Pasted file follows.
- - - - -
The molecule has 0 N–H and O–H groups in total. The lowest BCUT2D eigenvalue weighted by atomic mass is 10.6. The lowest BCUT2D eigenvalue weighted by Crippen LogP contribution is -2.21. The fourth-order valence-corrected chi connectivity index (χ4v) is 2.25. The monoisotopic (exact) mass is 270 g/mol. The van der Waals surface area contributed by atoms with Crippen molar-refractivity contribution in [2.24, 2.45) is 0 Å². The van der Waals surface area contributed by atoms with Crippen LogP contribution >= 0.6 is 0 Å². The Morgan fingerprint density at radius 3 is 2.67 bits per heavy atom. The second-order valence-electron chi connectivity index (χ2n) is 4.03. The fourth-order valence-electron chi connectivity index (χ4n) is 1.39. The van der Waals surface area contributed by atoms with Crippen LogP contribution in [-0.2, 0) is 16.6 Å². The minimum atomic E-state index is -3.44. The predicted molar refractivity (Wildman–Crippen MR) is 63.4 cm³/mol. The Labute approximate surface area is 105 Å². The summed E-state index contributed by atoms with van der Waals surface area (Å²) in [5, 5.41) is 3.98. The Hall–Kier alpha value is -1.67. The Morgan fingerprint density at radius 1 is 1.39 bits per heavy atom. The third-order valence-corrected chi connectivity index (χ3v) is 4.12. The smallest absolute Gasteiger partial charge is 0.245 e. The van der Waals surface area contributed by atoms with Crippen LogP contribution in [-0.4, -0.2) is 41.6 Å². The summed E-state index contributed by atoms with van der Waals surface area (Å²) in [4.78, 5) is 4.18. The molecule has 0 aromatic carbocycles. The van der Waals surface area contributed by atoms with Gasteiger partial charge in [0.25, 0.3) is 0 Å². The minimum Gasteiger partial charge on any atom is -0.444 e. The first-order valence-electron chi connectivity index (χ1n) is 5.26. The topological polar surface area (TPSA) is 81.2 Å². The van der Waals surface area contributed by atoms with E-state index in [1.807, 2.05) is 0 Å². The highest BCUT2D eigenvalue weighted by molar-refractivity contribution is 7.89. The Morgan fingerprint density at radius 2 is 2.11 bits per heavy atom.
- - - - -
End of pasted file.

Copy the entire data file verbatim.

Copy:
The molecule has 0 N–H and O–H groups in total. The lowest BCUT2D eigenvalue weighted by atomic mass is 10.6. The lowest BCUT2D eigenvalue weighted by Crippen LogP contribution is -2.21. The fourth-order valence-corrected chi connectivity index (χ4v) is 2.25. The monoisotopic (exact) mass is 270 g/mol. The van der Waals surface area contributed by atoms with Crippen molar-refractivity contribution in [2.24, 2.45) is 0 Å². The van der Waals surface area contributed by atoms with Crippen LogP contribution >= 0.6 is 0 Å². The Morgan fingerprint density at radius 3 is 2.67 bits per heavy atom. The second-order valence-electron chi connectivity index (χ2n) is 4.03. The fourth-order valence-electron chi connectivity index (χ4n) is 1.39. The van der Waals surface area contributed by atoms with Crippen LogP contribution in [-0.2, 0) is 16.6 Å². The minimum atomic E-state index is -3.44. The predicted molar refractivity (Wildman–Crippen MR) is 63.4 cm³/mol. The Labute approximate surface area is 105 Å². The summed E-state index contributed by atoms with van der Waals surface area (Å²) in [5, 5.41) is 3.98. The Hall–Kier alpha value is -1.67. The Morgan fingerprint density at radius 1 is 1.39 bits per heavy atom. The third-order valence-corrected chi connectivity index (χ3v) is 4.12. The smallest absolute Gasteiger partial charge is 0.245 e. The van der Waals surface area contributed by atoms with Crippen LogP contribution in [-0.4, -0.2) is 41.6 Å². The summed E-state index contributed by atoms with van der Waals surface area (Å²) in [4.78, 5) is 4.18. The molecule has 0 aromatic carbocycles. The van der Waals surface area contributed by atoms with Gasteiger partial charge in [0.25, 0.3) is 0 Å². The minimum Gasteiger partial charge on any atom is -0.444 e. The first-order valence-electron chi connectivity index (χ1n) is 5.26. The topological polar surface area (TPSA) is 81.2 Å². The van der Waals surface area contributed by atoms with E-state index in [1.807, 2.05) is 0 Å². The highest BCUT2D eigenvalue weighted by molar-refractivity contribution is 7.89. The Morgan fingerprint density at radius 2 is 2.11 bits per heavy atom.